All pathological gamblers suffer from a lack of self-control, leading to an unhealthy preoccupation with gambling and the prospect of winning. So, even if you aren’t currently gambling, the thought of doing so has crossed your mind. You can’t help but think about your past betting experiences and fantasize about what you’d do with the money. The thing is that, even if you do win, you always end up gambling away your winnings, so you never get to actually do things. These thoughts may become more intrusive and upsetting over time.
3. People Are Telling You You Have a Problem
Sometimes it takes time for those closest to a gambler to realize they have a problem. You should pay attention to the advice of others if they tell you that you have a problem. Because if you don’t, you might not find out until it’s too late. In most cases, individuals resist coming to terms with the fact that they have a problem. They have been telling themselves falsehoods for so long that they have difficulty believing anyone who tells them the truth, no matter how close they are. When those closest to you express worry about your activities or behavior, it’s time to give it some serious thought.
4. Neglecting the Risk of Losing
Gambling addicts can’t resist the impulse to gamble even when their problems worsen financially or face legal repercussions. One possible explanation for their continued gambling is a hope that a “big win” may save them from their financial woes. The sad truth is that gambling addicts get a rush from gambling, whether they win or lose. This is why it will take more than a sizable loss for them to finally call it quits.
5. Showing Signs of Withdrawal While Not Gambling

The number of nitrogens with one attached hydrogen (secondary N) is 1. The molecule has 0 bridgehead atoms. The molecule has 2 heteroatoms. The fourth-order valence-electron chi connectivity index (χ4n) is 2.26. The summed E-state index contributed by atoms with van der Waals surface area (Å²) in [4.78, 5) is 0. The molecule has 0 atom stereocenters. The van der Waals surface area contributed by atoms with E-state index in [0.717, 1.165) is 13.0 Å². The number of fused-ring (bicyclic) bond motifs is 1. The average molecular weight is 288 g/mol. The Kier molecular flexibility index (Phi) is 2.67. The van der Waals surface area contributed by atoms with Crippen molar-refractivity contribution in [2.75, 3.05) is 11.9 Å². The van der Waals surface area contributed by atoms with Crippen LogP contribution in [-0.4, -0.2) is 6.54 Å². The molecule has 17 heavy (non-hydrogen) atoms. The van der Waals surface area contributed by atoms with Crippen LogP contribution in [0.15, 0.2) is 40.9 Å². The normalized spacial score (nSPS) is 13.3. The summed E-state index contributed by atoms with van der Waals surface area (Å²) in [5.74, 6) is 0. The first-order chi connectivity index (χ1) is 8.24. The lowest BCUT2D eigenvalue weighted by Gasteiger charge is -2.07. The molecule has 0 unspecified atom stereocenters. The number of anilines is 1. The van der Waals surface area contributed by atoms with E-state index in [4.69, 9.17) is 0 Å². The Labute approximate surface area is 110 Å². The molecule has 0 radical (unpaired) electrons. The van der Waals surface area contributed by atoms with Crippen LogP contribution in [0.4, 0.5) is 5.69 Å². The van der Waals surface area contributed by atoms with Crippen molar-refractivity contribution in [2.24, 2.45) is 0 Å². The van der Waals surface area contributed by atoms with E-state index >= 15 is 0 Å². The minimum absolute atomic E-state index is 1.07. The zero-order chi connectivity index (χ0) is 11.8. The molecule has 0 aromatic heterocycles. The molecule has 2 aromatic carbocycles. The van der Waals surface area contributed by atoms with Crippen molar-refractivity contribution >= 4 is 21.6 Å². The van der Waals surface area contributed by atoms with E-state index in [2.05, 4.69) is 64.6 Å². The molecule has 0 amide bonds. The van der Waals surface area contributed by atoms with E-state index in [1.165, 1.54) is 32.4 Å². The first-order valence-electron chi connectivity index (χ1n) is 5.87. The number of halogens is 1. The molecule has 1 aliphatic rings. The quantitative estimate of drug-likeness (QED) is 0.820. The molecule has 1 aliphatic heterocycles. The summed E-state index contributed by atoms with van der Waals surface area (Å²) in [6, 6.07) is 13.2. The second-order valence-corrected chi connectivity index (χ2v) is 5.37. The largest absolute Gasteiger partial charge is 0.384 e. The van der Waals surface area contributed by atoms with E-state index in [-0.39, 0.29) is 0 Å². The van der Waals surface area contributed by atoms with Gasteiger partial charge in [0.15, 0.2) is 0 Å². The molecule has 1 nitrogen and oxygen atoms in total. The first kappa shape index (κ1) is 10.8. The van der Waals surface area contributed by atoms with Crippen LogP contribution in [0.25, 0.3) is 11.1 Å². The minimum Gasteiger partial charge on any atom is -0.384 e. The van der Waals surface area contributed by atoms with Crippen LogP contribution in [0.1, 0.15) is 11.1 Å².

Those with compulsive gambling tendencies may have just as much difficulty recovering from withdrawal as those with drug dependencies. Recognizing the symptoms of gambling withdrawal might be helpful in dealing with it. When it comes to behavioral addictions, researchers have shown that there is a broad spectrum of withdrawal symptoms that may be classified as either physical or emotional. When a person with a gambling addiction abstains from gambling, even for a day, they may experience emotional withdrawal symptoms. Examples of such symptoms might be:
- Cold sweats
- Loss of appetite
- Low sex drive
When experiencing withdrawal, gamblers think that they need to gamble in order to feel normal or happy again. This is why it’s vital for gambling addicts to realize there is a variety of options available to help them overcome issues of addiction.
Learn How to Stop Gambling and Get Help Today
Getting sober is difficult, but with the right therapy and a strong support system, it is possible. Without the aid of experts who have guided others through the process before, it may be difficult to take the first steps toward recovery. Friends and family who are there for you are essential to getting well, but they may not know how to assist in the best way. Therefore, the best thing to do would be to avoid becoming addicted in the first place, and we hope that these five early signs of a gambling addiction will help you do that.